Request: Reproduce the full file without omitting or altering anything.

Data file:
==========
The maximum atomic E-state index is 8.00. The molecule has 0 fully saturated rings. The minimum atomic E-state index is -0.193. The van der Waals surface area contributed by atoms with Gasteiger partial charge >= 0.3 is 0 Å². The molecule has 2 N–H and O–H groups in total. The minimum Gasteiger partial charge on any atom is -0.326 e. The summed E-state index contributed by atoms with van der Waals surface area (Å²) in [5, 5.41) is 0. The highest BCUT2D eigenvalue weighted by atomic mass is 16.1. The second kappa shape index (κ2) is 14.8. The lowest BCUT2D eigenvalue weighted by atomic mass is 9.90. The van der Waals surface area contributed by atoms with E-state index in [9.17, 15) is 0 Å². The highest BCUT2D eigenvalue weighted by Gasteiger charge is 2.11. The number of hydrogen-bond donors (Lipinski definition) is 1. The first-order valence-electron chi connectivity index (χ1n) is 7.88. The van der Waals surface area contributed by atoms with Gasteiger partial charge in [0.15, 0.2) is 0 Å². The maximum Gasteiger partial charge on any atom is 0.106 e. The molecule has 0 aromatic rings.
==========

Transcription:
The maximum atomic E-state index is 8.00. The molecule has 0 fully saturated rings. The minimum atomic E-state index is -0.193. The van der Waals surface area contributed by atoms with Gasteiger partial charge >= 0.3 is 0 Å². The molecule has 2 N–H and O–H groups in total. The minimum Gasteiger partial charge on any atom is -0.326 e. The summed E-state index contributed by atoms with van der Waals surface area (Å²) in [5, 5.41) is 0. The highest BCUT2D eigenvalue weighted by atomic mass is 16.1. The second kappa shape index (κ2) is 14.8. The lowest BCUT2D eigenvalue weighted by atomic mass is 9.90. The van der Waals surface area contributed by atoms with E-state index in [9.17, 15) is 0 Å². The highest BCUT2D eigenvalue weighted by Gasteiger charge is 2.11. The number of hydrogen-bond donors (Lipinski definition) is 1. The first-order valence-electron chi connectivity index (χ1n) is 7.88. The van der Waals surface area contributed by atoms with Gasteiger partial charge in [0.15, 0.2) is 0 Å². The maximum Gasteiger partial charge on any atom is 0.106 e. The molecule has 0 aromatic rings.